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4 Fad Diets: The Good, the Bad and the Ugly

A registered dietitian dissects popular weight loss trends

E-News_Oct 2012_diet labels

Diets promising rapid and dramatic weight loss are always plentiful and popular. Some fads do help to people drop pounds, but more often than not, the results aren’t sustainable and the methods used to lose weight aren’t safe. Denise Reyes, a registered dietitian at Scripps Health in San Diego, takes a look at a four popular diet fads, breaking down the pros and cons of each.

Baby food diet

The baby food diet encourages the consumption of baby food to lose weight. Dieters are supposed to eat a combination of pureed vegetables, meat and fruit for breakfast and lunch, and one well-rounded adult meal for dinner.

Pros: Since baby foods are often advertised as being organic, additive-free and full of vitamins, this makes them seem like an easy, convenient way to eat healthily, limit calories (jars are 15 to 100 calories each) and control portion size.

Cons: Since baby food is made for babies, it does not meet adults’ nutritional needs. Plus, if a dieter eats 14 jars of baby food a day, that person could consume up to 1400 calories and still be hungry. “Part of what lets our brains know we are feeling satiated is the act of chewing. Baby food doesn’t require any chewing,” says Reyes. “The baby food diet does not really allow for much variety and would become difficult to sustain after a few days.”

Blood type diet

The blood type diet recommends people eat or avoid various foods depending on their blood type. For instance, the diet recommends that those with Type A should eat a vegetarian diet and steer clear of meat to avoid bloating. Type O’s should eat meat and seafood, but avoid grains, legumes and corn to prevent weight gain.

Pros: In the Type A case, if you go from being a heavy meat eater to eating more vegetables, you might lose some weight and eat less, says Reyes. “None of the foods on this plan are bad for you,” she explains. “I’m not a big fan of eliminating food groups such as grains unless you have a known intolerance or allergy.”

Cons: The blood type diet is unsupported by scientific evidence. Plus, it may require radical changes in the types of foods you eat. “If you’ve been a meat-eater all of your life, it could be difficult to switch to a vegetarian lifestyle,” says Reyes. “If you can’t sustain the diet—even if it’s a great plan—it’s not going to work in the long run.”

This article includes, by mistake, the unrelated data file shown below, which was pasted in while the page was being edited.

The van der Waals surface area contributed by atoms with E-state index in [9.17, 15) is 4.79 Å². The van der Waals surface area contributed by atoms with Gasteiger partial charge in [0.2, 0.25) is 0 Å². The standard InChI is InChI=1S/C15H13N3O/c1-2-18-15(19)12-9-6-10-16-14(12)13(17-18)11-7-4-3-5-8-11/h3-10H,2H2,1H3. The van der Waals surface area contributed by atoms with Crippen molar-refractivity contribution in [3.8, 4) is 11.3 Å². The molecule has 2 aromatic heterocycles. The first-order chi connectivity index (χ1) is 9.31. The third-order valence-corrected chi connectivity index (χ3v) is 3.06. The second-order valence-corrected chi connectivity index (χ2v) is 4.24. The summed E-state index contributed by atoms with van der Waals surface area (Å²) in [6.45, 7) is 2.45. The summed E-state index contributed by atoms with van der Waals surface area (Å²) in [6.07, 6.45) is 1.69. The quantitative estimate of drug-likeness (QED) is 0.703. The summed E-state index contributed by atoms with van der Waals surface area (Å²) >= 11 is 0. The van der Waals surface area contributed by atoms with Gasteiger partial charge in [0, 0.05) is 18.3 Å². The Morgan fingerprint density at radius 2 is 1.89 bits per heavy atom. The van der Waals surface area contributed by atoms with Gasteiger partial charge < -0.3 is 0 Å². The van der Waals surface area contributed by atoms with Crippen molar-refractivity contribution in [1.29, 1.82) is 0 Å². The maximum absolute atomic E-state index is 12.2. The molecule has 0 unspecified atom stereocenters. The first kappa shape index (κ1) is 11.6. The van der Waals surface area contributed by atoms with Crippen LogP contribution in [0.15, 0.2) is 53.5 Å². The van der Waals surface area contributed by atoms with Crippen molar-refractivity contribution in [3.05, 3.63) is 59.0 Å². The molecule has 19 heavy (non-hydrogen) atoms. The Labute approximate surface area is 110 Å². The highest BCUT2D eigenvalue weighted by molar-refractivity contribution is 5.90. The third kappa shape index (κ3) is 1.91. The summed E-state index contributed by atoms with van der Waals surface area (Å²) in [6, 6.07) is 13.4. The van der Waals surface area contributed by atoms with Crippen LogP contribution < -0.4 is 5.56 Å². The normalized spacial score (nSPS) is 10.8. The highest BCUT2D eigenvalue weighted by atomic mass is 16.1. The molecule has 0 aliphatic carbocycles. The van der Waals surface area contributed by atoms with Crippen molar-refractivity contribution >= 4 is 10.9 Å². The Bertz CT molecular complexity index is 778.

Grapefruit diet

The diet is based on the claim that grapefruit has properties that speed fat-burning. The diet calls for the consumption of half a grapefruit at every meal.

Pros: The grapefruit diet restricts high-carb and starchy foods like beans, corn and potatoes. Since these foods contribute to water gain, Reyes says dieters may notice some weight loss thanks to retaining less water. Plus, grapefruit is a good source of fiber, so it may help fill you up before eating a meal.

Cons: This diet is very restrictive. While it promotes eating meat and other high-protein foods, the only carbs allowed—besides grapefruit—are greens and milk. Some versions of this diet also call for no snacking between meals.

“Anytime you start a diet, especially one that restricts carbs, you’ll see a lot of water weight loss,” says Reyes. “But once you reintroduce carbs, the weight comes right back.”

Paleolithic (Paleo) diet

Also known as the caveman diet, the paleo diet encourages eating foods that were available during the Paleolithic era—which ended thousands of years ago. Today, that diet would include lean, grass-fed meats, wild-caught seafood, organic fruits and vegetables, eggs, roots and nuts. To quench their thirst, paleo dieters drink water, coconut water or green tea.

Pros: This diet promotes eating organic, wholesome, homemade and even raw foods that are protein-rich and filled with fiber, which could lead to weight loss.

Cons: This diet restricts dairy, grains and legumes—even referring to these foods as ‘cheats.’ “It cuts out food groups that we know are good for us,” explains Reyes. “When foods are referred to as ‘cheats,’ it implies there should be a sense of guilt when you eat them. Feelings of guilt do not usually fit well into a healthy, sustainable eating plan.”

The paleo diet is a proponent of using coconut oil and coconut milk. “Coconut products may have been fine for cavemen who expended a lot of energy, but they are high in saturated fat which may not fit well with a more sedentary lifestyle,” she says.

Overall, Reyes says most of these diets—except the one that encourages the consumption of baby food—may make you more aware of what you’re eating. But quick fixes don’t produce lasting results. “When trying to change your eating behavior, think of your effort as a journey that requires small, realistic changes that make sense in your life,” suggests Reyes. " It is an opportunity to be adventurous and creative with a new outlook on eating that incorporates healthy, wholesome food but still retains the feelings of comfort and tradition."

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